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Peer Review | Oct/Nov '13

Beyond Peer Review

Coming out of a training program, I, like many of you, held up peer-reviewed literature as the paragon of learning and truth. The deep emphasis on evidence-based medicine in all aspects of modern medical education permeates ophthalmic training in many ways. “Journal Clubs” often dissect only the peer-reviewed journals, and those who are considered well read and well versed in journal lingo are commonly regarded as being more competent in their respective fields. Throughout my training, I subconsciously marginalized the value of trade journals by putting them aside in favor of the “blue” journal.

What I’ve learned beyond training, here in the real world, is that there is an art and a science to medicine. This applies to our daily clinical practice as well as to the published literature. The fact is that the art of interpretation and bias can influence any part of a manuscript, from the author who is responsible for the article to the editor who has chosen to publish it. Various areas of medicine have demonstrated that data can potentially be massaged to substantiate any drawn conclusion and may be blatantly contradictory or incorrect, as evidenced by the swinging opinions on breastfeeding versus infant formula, the “overlooked” cardiotoxic effects of Vioxx (rofecoxib; Merck & Co., Inc.), and the dangers of the once ambitiously supported drug-eluting cardiovascular stents, to name a few examples.

Both peer-reviewed and trade journals have merit and serve important roles in our constant learning. Peer-reviewed literature is the major source of true statistically significant data as an objective validation. As my colleague Damien Goldberg, MD, points out, “There are many truths out there in what we each think we see in our surgical and clinical outcomes, but only statistically significant data found in our established peer-reviewed journals show us the real facts.” The importance of trade journals should not be overlooked though, as they provide a forum to communicate clinical trends and technology in eye care at a faster pace. Trade journals serve a vital role in the rapid dissemination of information for those situations that demand more urgent attention, such as with toxic anterior segment syndrome or TASS of the recent past. Trade publications also provide great insight into valuable new treatments such as femtosecond cataract surgery, corneal collagen cross-linking, and presbyopia-correcting corneal inlays well in advance of their peer-reviewed counterparts. Aside from the time investment required to formulate and complete a study, the submission process alone can be rather lengthy with the revisions (and re-revisions) of the peer-review process.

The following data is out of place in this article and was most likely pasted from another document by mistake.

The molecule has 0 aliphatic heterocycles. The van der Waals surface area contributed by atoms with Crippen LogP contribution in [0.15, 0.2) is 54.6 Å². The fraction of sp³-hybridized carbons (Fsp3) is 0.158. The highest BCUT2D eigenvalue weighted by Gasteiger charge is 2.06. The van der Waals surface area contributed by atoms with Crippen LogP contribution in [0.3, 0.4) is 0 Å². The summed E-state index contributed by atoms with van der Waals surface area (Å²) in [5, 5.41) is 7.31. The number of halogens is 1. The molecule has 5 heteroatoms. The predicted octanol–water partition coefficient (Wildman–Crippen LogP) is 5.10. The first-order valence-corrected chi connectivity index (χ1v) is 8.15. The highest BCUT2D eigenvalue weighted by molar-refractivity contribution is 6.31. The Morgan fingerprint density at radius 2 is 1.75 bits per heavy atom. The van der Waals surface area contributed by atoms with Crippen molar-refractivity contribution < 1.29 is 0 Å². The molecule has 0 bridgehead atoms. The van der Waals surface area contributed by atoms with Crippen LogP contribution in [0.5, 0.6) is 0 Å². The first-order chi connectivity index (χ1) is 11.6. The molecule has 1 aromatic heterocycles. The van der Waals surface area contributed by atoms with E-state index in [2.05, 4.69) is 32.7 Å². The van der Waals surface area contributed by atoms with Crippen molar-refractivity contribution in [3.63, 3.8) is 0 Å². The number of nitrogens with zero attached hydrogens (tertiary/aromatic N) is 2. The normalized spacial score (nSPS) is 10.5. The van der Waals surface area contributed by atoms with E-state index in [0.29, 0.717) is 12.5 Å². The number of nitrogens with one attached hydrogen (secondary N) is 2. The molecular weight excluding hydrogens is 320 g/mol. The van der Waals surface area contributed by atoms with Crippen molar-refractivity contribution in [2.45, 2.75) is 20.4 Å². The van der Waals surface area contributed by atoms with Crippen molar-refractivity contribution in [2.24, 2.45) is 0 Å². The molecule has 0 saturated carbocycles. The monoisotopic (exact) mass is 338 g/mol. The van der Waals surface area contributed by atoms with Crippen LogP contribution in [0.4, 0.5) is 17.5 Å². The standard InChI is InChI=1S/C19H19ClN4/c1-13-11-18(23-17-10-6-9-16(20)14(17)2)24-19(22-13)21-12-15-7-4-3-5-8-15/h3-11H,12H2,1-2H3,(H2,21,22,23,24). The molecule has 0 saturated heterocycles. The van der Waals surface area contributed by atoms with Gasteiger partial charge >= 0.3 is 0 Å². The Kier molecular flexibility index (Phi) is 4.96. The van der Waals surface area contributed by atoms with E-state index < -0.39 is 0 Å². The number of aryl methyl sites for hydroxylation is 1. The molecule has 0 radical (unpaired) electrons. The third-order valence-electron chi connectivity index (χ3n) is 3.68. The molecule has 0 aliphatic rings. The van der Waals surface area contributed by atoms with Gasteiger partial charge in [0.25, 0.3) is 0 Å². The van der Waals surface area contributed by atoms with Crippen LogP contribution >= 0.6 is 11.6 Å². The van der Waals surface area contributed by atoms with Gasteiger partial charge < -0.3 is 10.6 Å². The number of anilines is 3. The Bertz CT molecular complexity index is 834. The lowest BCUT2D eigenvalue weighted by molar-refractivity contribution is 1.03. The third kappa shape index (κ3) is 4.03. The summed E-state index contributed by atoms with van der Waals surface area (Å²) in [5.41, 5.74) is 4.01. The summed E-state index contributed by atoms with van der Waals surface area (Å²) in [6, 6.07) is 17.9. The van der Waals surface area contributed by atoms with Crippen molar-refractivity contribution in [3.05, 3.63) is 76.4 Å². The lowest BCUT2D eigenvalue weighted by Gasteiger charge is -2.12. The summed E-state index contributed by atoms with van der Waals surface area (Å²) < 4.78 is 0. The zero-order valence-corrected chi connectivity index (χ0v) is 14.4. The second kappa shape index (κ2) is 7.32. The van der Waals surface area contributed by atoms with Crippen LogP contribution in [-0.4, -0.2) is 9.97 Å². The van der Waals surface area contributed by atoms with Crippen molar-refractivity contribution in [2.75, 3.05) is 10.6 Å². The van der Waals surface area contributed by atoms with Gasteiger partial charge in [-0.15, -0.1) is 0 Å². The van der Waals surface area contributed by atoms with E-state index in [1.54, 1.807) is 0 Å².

At the end of the day, the take-home message is that published literature, both peer-reviewed and trade alike, serve to educate us. There can be just as much value or bias in either, and accordingly, all manuscripts should be read with a critical eye. But, it doesn’t hurt to be open-minded and utilize all the available published resources for the benefit of our profession, especially early on in our careers. With digital platforms today, such as e-journals, apps, and video-based libraries like Eyetube.net, information is dynamic, instantaneous, and totally accessible.

Elizabeth Yeu, MD

Elizabeth Yeu, MD, is an Assistant Professor of Ophthalmology at Eastern Virginia Medical Schooland a Partner specializing in cornea, cataract, and refractive surgery at Virginia Eye Consultants in Norfolk, Virginia. She may be reached at eyeu@vec2020.com.